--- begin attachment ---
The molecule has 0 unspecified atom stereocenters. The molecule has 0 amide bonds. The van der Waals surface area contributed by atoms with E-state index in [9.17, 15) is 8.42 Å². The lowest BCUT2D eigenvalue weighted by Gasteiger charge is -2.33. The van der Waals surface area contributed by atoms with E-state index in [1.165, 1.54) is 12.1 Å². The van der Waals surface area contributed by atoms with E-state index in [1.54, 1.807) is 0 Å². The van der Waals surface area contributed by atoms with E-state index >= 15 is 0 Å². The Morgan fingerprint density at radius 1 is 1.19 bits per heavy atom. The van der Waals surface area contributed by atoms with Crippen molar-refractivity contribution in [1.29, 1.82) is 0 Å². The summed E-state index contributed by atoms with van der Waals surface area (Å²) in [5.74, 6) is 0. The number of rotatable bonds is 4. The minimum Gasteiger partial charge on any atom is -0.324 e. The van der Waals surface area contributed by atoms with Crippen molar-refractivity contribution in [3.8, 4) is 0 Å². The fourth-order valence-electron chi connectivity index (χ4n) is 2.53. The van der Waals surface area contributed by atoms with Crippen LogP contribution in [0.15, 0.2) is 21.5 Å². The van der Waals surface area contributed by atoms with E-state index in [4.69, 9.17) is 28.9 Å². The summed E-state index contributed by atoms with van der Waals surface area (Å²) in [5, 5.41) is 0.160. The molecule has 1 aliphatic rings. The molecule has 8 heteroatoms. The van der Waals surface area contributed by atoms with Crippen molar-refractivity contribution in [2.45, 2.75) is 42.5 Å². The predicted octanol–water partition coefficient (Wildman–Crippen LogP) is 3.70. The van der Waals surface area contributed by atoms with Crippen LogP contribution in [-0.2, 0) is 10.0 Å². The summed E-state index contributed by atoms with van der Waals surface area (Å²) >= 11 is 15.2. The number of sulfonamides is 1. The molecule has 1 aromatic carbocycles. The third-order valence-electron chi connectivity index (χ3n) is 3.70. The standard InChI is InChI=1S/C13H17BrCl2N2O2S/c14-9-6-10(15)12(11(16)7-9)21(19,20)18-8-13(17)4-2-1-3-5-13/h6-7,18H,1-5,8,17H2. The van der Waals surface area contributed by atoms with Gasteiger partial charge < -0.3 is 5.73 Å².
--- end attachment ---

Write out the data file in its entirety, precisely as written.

The molecule has 0 unspecified atom stereocenters. The molecule has 0 amide bonds. The van der Waals surface area contributed by atoms with E-state index in [9.17, 15) is 8.42 Å². The lowest BCUT2D eigenvalue weighted by Gasteiger charge is -2.33. The van der Waals surface area contributed by atoms with E-state index in [1.165, 1.54) is 12.1 Å². The van der Waals surface area contributed by atoms with E-state index in [1.54, 1.807) is 0 Å². The van der Waals surface area contributed by atoms with E-state index >= 15 is 0 Å². The Morgan fingerprint density at radius 1 is 1.19 bits per heavy atom. The van der Waals surface area contributed by atoms with Crippen molar-refractivity contribution in [1.29, 1.82) is 0 Å². The summed E-state index contributed by atoms with van der Waals surface area (Å²) in [5.74, 6) is 0. The number of rotatable bonds is 4. The minimum Gasteiger partial charge on any atom is -0.324 e. The van der Waals surface area contributed by atoms with Crippen molar-refractivity contribution in [3.8, 4) is 0 Å². The fourth-order valence-electron chi connectivity index (χ4n) is 2.53. The van der Waals surface area contributed by atoms with Crippen LogP contribution in [0.15, 0.2) is 21.5 Å². The van der Waals surface area contributed by atoms with E-state index in [4.69, 9.17) is 28.9 Å². The summed E-state index contributed by atoms with van der Waals surface area (Å²) in [5, 5.41) is 0.160. The molecule has 1 aliphatic rings. The molecule has 8 heteroatoms. The van der Waals surface area contributed by atoms with Crippen molar-refractivity contribution in [2.45, 2.75) is 42.5 Å². The predicted octanol–water partition coefficient (Wildman–Crippen LogP) is 3.70. The van der Waals surface area contributed by atoms with Crippen LogP contribution in [-0.2, 0) is 10.0 Å². The summed E-state index contributed by atoms with van der Waals surface area (Å²) >= 11 is 15.2. The number of sulfonamides is 1. The molecule has 1 aromatic carbocycles. The third-order valence-electron chi connectivity index (χ3n) is 3.70. The standard InChI is InChI=1S/C13H17BrCl2N2O2S/c14-9-6-10(15)12(11(16)7-9)21(19,20)18-8-13(17)4-2-1-3-5-13/h6-7,18H,1-5,8,17H2. The van der Waals surface area contributed by atoms with Gasteiger partial charge < -0.3 is 5.73 Å².